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Jacob Fred Jazz Odyssey’s Riotous Ambition

Trio’s expansive new project explores a ghastly corner of Oklahoma history

Jacob Fred Jazz Odyssey
Jacob Fred Jazz Odyssey

As middle school students, Chris Combs and Josh Raymer knew that they could become professional jazz musicians, even if they were from Tulsa, Okla. After all, they had the irresistible role models of the Jacob Fred Jazz Odyssey, a hometown trio. “Most of the musicians I know in Tulsa I know from going to Jacob Fred shows,” says Combs, 27. “That band was playing some of the most forward-thinking music we’d ever heard before, and at the same time they were very outspoken about questioning the government and who we are. I loved the crowds; they included punks, hippies and jazz-school kids, because the band filled in a lot of gaps for people. It was always very empowering to go to a Jacob Fred show and leave feeling, ‘I could do this. I could take my life and redefine what it means to be a Tulsan, the way these guys have.'”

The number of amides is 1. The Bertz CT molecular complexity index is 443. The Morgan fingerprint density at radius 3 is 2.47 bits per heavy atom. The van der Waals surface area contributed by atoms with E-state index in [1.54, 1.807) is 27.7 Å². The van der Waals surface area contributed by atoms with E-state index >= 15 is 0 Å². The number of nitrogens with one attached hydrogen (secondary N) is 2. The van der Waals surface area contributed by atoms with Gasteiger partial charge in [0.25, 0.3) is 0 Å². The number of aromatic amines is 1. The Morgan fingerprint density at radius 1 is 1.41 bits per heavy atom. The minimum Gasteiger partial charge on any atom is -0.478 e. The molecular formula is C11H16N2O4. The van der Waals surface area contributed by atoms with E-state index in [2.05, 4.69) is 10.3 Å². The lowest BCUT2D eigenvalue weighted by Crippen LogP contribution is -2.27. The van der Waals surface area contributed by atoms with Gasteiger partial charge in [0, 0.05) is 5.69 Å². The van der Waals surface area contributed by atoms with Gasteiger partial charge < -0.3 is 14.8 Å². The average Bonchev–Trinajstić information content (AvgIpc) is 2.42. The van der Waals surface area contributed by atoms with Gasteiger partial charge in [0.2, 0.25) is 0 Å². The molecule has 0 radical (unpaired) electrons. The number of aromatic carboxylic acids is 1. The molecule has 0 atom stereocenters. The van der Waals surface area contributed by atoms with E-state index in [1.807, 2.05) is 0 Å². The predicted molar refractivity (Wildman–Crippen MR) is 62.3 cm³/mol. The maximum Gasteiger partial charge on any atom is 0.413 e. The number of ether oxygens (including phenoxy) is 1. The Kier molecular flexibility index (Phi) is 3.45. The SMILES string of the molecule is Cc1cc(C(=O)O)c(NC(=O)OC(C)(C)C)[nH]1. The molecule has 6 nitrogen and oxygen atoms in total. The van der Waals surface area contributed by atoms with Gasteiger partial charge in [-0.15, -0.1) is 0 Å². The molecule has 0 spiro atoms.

What Combs didn’t know back then was that Tulsa was the site of one of the deadliest race riots in American history. Over 16 hours on May 31 and June 1, 1921, more than 1,200 businesses, churches, schools and homes were burned to the ground in the African-American neighborhood of Greenwood, according to an official Oklahoma investigation. More than 10,000 people were left homeless; more than 800 were admitted to hospitals, and between 100 and 300 people died. Then the whole thing was so thoroughly hushed up that Oklahoma school kids such as Combs and Raymer were never taught about it. “I wasn’t even aware of the incident till I was in high school,” Combs says, “and that’s only because the first official report on the riots was released in 2001. This terrible, awful thing had happened in this safe, whitewashed city I had grown up in, and I hadn’t known anything about it. This flourishing African-American community had been right here in Tulsa and I had had no contact with it. I started reading more and more and getting deeper and deeper into it.”

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